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13 Year Old Sick All The Time :(
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Hi just found you guy's!!!!!!!! I am a single mom my daughter has celiac and type1 diabetes ;( she is sick all the time, I feel like we live at urgrnt care, her doctor just basiclly tells us to deal with it, her diabetes doc is more helpfull but can only see him 3 times a year, living in colorado so blessed to have the barbra davis center for diabetes but they are booked months in advance, my kiddo is hardly ever at school so the school is making it really difficult for me, i feel like we go to urgent care at least 3 times a week just for doctors notes, my income is limited so i can't even aford the fancy gluten free foods ;( I would love any advise on what we can do to get her feeling better we do strict gluten free also have to do sugar free for diabetes, and doctot has her drinking Miralax like crazy, which i am so afraid that this is bad for her,even though she has been gluten free for at least 3 months all the xrays still show that her colon is still not cleared completely please any help would be so gratefull, so tired and sad about this and it's hard when you don't have backup, it's just me and my kiddo, Thank you

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You don't need to buy all the gluten free (easy to use) items.

Put her on a whole foods diet (meat veggies fruit grain) stay away from processed foods for a while.

Those gluten free goodies are just that, goodies. They do not need to be eaten on a daily basis. You can also learn how to make them yourself.

To avoid cross contamination it is best to replace things that are scratched, that are wooden, that are plastic (colender), and to have a seperate toaster.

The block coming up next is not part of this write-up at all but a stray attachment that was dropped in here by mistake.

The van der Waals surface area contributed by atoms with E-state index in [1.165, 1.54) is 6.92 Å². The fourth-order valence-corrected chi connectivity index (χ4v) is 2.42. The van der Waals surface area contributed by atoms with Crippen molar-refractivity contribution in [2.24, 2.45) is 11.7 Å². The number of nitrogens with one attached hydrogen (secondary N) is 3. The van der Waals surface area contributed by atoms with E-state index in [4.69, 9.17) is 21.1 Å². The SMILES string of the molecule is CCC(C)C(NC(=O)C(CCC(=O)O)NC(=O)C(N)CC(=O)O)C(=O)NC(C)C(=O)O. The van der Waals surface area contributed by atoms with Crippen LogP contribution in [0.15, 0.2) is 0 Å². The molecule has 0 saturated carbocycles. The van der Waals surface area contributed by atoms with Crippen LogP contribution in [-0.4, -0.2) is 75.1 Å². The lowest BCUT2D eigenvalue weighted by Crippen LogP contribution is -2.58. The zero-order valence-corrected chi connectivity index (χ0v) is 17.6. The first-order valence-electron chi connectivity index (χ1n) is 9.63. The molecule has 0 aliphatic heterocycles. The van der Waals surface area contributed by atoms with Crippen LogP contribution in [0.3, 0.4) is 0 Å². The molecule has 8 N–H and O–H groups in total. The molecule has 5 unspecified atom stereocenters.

Have you checked if her toothpaste is gluten free? What about chapstick? Makeup?

Will she eat prunes or drink the juice? What about a digestive enzyme pill, those help.

Has she been strict? I'm not trying to imply anything but sometimes with children, especially those just starting out, it is very hard on them and sometimes they cheat.

What about the school? Do you have a 504 plan for her? If not, get one. It will help with the absences and whatnot. Since celiac falls under the ADA act (americans with disabilities act) they have to accomodate.

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I think your state will have "homebound" student exemptions too. It is not easy, but all her work is sent to your home with a teacher visit once a week.

Some states are starting more on-line options for PUBLIC school as well as private school options. Connections Academy (make sure you are in the public school option) and K 12 are two cyber schools that I know of. Sometimes public school environments are not for every student with medical conditions, even if there are 504 plans in action.

Some other areas of cross=contamination...

pet foods

cross contaminated baking ingredients (flour dust clouds can contaminate other ingredients)

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In my area you can get fresh produce really cheap at the farmer's markets. I don't know how those guys make a living. It might help for you to keep a gluten free household. Other members of the family can still eat gluten outside the house, but it will cut down on cross contamination possibilities in the house. That helped us.

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Exercise is really good for helping to manage blood sugar. Would she be open to joining an athletic or exercise group? I know the local colleges/community centers around here offer drop-in yoga, pilates, etc. at free or cheap to the public. She could go when she is having a good day, and she could see if it helps her.

Also, laxatives increase the transit time of food in your body, decreasing absoption. Clearing up that end of things will probably cause her to feel a lot better.

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Another thought, shared items like butter, peanut butter, mayonaise etc.. My dd kept getting sick and I realized we had all gotten lax, about keeping her items seperate. Although everyone was careful, enough cc was getting into these types of items to cause problems.